Jun Korenaga honored by American Geophysical Union
Assistant Professor in the Department of Geology and Geophysics at Yale University,
was awarded the 2006 James B. Macelwane Medal from the American Geophysical
Union. Korenaga's research focuses on
the chemical and thermal evolution of the Earth, and the relation between terrestrial magmatism and mantle convection.
received his MIT/WHOI Joint Program doctoral degree in February 2000, was advised
by Tom Jordan and Peter Kelemen. His
thesis title was Magmatism and Dynamics
of Continental Breakup in the Presence of a Mantle Plume.
recognizes significant contributions to the geophysical sciences by an
"outstanding" young scientist less than 36 years of age. The award was established in 1961 and renamed
in 1986 in honor of James B. Macelwane, a seismologist at Saint Louis University
renowned not just for his contributions to geophysics but also for his deep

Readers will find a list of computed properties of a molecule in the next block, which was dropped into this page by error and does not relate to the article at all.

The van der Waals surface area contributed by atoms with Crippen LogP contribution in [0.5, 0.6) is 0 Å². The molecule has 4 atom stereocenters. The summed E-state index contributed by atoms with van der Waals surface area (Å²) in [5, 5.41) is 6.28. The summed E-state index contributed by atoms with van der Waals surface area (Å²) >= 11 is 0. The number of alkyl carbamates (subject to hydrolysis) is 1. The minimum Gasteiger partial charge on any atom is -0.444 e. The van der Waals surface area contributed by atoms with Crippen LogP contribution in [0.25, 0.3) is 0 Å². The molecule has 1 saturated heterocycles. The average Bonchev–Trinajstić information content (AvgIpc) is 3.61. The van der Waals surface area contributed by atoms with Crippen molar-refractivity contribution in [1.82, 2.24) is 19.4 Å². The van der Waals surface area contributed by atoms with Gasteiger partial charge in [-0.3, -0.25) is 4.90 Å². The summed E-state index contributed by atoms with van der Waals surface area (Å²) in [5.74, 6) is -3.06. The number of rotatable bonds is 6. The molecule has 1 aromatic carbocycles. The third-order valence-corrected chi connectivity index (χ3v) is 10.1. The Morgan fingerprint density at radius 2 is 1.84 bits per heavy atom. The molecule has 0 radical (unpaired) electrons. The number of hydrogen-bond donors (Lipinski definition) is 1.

interest in teaching and encouraging young scientists.
Claudia Benitez-Nelson awarded AGU Early Career Award
Assistant Professor in the Department of Geological Sciences at the University of South Carolina, was awarded the 2006
Early Career Award from the American Geophysical Union (AGU). Benitez-Nelson’s research focuses on
understanding the biogeochemical cycling of Phosphorus (P) in the ocean and
what controls particle formation and organic Carbon (C) fluxes from the surface
ocean to the deep floor.
received her MIT/WHOI Joint Program doctoral degree in February 1999, was
advised by Ken Buesseler and Dave Glover. Her thesis title was Phosphorus
Cycling in the Gulf of Maine: A Multi-Tracer Approach.
Career Award is given to a member of the Ocean Sciences Section in recognition
of significant contributions to and promise in the ocean sciences. The awardee must be in the first eight
post-doctoral degree years of his/her career.The award is given at the Fall Meeting every other year. The award includes a grant for travel to AGU
meetings funded by the contributions of members of the Ocean Sciences Section.